A spinner who relishes challenges, Australia’s Adam Zampa wants to forge a partnership with India’s Yuzvendra Chahal during the upcoming Indian Premier League, where he hopes to master the art of death bowling while playing for the Royal Challengers Bangalore.
Zampa and Chahal are both wrist spinners but the Australian is eager to pick the brain of his IPL teammate when it comes to death bowling.
Zampa is keen to learn the skill since he was part of skipper Aaron Finch’s unsuccessful death bowling plan in the T20 series against England recently.
“I really enjoy bowling at the death, I love those pressure overs especially when the game is on the line,” said Zampa, who played two seasons for the now-defunct IPL franchise Rising Pune Supergiants.
“They needed 18 to win off the last two overs (in the second T20) and I told Finchy I should bowl it. It obviously didn’t go to plan but I’m not going to change my attitude after one game.
“I’ve got a really good opportunity in the IPL bowling with Chahal at RCB and I might get the opportunity to bowl those overs just because of the way the team is structured,” he was quoted as saying by cricket.com.au website.
He might not have been successful in the recent matches, but Zampa enjoyed considerable success bowling at death in the Big Bash League for Melbourne Stars.
But his real challenge will be to find a place in the RCB playing eleven. He would face competition from Washington Sundar and Pawan Negi, besides England all-rounder Moeen Ali.
But he seems unperturbed.
“I really enjoy bowling with another leg-spinner so it’s going to be a really good opportunity to bowl with Chahal,” said Zampa.
“We have similar traits but can learn a little bit from each other as well.”
Zampa wants ‘world-class’ Smith back
Australia leg-spinner Adam Zampa is eager to have “world-class” Steve Smith back in the team as the tourists bid for a series-clinching victory in the third one-day international at Old Trafford on Wednesday.
Smith has been on the sidelines for the opening two matches of the three-match series against world champions England after being hit on the head during practice on Thursday.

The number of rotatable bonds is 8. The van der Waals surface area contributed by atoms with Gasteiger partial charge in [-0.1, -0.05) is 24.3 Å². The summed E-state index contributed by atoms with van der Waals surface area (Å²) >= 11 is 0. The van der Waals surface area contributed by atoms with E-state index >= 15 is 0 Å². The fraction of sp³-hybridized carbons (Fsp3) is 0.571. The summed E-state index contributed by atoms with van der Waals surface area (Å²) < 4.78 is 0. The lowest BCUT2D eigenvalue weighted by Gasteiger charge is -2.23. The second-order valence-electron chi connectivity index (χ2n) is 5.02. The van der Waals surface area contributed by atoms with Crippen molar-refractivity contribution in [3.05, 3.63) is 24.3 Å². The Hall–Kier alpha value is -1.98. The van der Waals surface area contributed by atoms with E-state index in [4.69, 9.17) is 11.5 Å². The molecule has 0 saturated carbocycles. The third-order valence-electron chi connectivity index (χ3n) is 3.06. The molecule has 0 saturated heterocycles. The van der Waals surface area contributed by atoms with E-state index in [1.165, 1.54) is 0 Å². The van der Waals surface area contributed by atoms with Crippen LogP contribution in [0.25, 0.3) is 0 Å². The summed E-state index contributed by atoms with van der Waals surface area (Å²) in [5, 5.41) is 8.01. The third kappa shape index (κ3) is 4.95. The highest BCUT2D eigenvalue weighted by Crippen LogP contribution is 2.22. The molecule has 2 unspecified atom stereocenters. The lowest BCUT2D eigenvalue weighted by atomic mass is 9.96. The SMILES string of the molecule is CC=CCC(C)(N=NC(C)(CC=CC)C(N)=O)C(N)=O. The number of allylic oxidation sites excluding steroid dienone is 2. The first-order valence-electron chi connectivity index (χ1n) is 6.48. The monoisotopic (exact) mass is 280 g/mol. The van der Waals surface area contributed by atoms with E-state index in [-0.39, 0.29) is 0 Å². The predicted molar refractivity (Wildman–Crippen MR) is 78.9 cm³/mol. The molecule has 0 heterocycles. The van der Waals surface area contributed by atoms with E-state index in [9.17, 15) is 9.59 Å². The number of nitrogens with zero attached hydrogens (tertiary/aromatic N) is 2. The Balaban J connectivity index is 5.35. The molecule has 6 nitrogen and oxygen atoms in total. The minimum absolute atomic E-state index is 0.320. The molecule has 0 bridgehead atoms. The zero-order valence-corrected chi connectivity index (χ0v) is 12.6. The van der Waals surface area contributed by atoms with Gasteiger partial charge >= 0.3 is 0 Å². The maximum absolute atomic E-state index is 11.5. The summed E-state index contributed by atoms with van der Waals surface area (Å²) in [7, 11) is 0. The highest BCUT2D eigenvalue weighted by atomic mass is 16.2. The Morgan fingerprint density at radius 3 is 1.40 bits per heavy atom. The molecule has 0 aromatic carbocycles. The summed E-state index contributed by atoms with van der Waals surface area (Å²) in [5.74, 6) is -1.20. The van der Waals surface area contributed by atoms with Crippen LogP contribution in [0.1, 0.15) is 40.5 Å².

Australia have repeatedly said the star batsman has been rested purely as a precaution despite passing two concussion tests.
They won the opening match by 19 runs on Friday and were cantering to victory on Sunday at 144-2, chasing a target of 232.
Australia, however, suffered a dramatic collapse, sparked by pacemen Chris Woakes and Jofra Archer, as England won by 24 runs to level the series.
“It’s been disappointing to have him (Smith) miss the last couple of games,” Zampa told a conference call on Monday.
“He’s a world-class player and has that experience as well. It’s pretty obvious if Steve Smith is fit he’s in most cricket teams. I’d hope to have him back for the third game.”
Australia were cruising to victory while captain Aaron Finch (73) and Marnus Labuschagne (48) were compiling a partnership of 107 before a flurry of wickets on a used pitch.
“Marnus and Finchy played it beautifully, I just think once you lose a wicket after a big partnership like that, it’s really hard to start, balls were hitting the toe of the bat and some were hitting the handle of the bat too,” said Zampa.
“We were so close to winning the series with a game to spare. When you’re watching that happen, it’s never easy.”
England have made a habit of recovering from seemingly hopeless positions to beat Australia, winning last year’s Ashes Test at Headingley by one wicket and fighting back for a two-run victory in the first Twenty20 at Southampton earlier this month.
“It says England are a really, really good cricket team,” said Zampa when asked about those results. “Their one-day cricket over the last four or five years has been unbelievable – they really attack with the bat and do the job with the ball.
“They read conditions really well, the bowlers literally hit the top of off-stump the whole time and they are very disciplined. England are just a really good cricket team and we can learn a lot from them.”
Zampa has been in fine form this tour. The 28-year-old is the leading bowler on either side in the ODI series with seven wickets at an average of just 13.
“I really enjoy bowling the death overs, I love those pressure overs, especially when the game’s on the line,” he said.
England leg-spinner Adil Rashid also found himself bowling late on during Sunday’s match when, despite conceding 67 runs from 9.4 overs, he wrapped up the game with eight balls to spare by having Alex Carey stumped.
“I love watching him bowl,” said Zampa. “He’s got control but he’s a really gutsy bowler too. He’s always attacking and trying to get wickets.”